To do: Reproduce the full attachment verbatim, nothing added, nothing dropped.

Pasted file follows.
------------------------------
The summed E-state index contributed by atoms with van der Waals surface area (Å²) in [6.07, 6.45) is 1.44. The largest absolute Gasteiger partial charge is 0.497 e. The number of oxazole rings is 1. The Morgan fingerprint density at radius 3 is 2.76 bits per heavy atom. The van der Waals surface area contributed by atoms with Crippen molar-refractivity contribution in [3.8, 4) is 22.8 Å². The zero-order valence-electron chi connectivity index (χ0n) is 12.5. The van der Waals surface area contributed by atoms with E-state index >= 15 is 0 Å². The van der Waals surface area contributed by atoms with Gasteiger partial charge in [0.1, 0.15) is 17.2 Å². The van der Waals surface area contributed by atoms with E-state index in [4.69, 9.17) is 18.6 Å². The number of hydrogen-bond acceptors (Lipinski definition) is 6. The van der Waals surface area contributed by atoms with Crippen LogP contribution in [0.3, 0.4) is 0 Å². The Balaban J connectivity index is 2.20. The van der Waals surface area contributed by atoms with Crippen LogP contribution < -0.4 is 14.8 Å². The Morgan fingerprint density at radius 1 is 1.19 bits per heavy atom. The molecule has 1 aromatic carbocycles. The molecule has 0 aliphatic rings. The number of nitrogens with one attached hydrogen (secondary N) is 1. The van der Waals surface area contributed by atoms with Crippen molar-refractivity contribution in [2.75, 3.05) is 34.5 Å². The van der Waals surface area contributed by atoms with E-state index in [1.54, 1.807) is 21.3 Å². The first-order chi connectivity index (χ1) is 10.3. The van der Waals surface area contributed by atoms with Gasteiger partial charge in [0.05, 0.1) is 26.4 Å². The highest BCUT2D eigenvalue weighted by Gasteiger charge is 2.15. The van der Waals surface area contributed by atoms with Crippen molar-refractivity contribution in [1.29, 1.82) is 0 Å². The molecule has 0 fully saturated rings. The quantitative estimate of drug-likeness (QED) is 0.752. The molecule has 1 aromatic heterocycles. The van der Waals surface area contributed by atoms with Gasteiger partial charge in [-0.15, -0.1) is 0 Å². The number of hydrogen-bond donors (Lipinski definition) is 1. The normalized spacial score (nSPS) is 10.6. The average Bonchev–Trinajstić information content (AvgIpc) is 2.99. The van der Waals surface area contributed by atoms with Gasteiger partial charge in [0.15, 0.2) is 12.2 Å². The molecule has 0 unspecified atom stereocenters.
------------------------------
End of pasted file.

The summed E-state index contributed by atoms with van der Waals surface area (Å²) in [6.07, 6.45) is 1.44. The largest absolute Gasteiger partial charge is 0.497 e. The number of oxazole rings is 1. The Morgan fingerprint density at radius 3 is 2.76 bits per heavy atom. The van der Waals surface area contributed by atoms with Crippen molar-refractivity contribution in [3.8, 4) is 22.8 Å². The zero-order valence-electron chi connectivity index (χ0n) is 12.5. The van der Waals surface area contributed by atoms with E-state index >= 15 is 0 Å². The van der Waals surface area contributed by atoms with Gasteiger partial charge in [0.1, 0.15) is 17.2 Å². The van der Waals surface area contributed by atoms with E-state index in [4.69, 9.17) is 18.6 Å². The number of hydrogen-bond acceptors (Lipinski definition) is 6. The van der Waals surface area contributed by atoms with Crippen LogP contribution in [0.3, 0.4) is 0 Å². The Balaban J connectivity index is 2.20. The van der Waals surface area contributed by atoms with Crippen LogP contribution < -0.4 is 14.8 Å². The Morgan fingerprint density at radius 1 is 1.19 bits per heavy atom. The molecule has 1 aromatic carbocycles. The molecule has 0 aliphatic rings. The number of nitrogens with one attached hydrogen (secondary N) is 1. The van der Waals surface area contributed by atoms with Crippen molar-refractivity contribution in [2.75, 3.05) is 34.5 Å². The van der Waals surface area contributed by atoms with E-state index in [1.54, 1.807) is 21.3 Å². The first-order chi connectivity index (χ1) is 10.3. The van der Waals surface area contributed by atoms with Gasteiger partial charge in [0.05, 0.1) is 26.4 Å². The highest BCUT2D eigenvalue weighted by Gasteiger charge is 2.15. The van der Waals surface area contributed by atoms with Crippen molar-refractivity contribution in [1.29, 1.82) is 0 Å². The molecule has 0 fully saturated rings. The quantitative estimate of drug-likeness (QED) is 0.752. The molecule has 1 aromatic heterocycles. The van der Waals surface area contributed by atoms with Gasteiger partial charge in [-0.15, -0.1) is 0 Å². The number of hydrogen-bond donors (Lipinski definition) is 1. The normalized spacial score (nSPS) is 10.6. The average Bonchev–Trinajstić information content (AvgIpc) is 2.99. The van der Waals surface area contributed by atoms with Gasteiger partial charge in [0.15, 0.2) is 12.2 Å². The molecule has 0 unspecified atom stereocenters.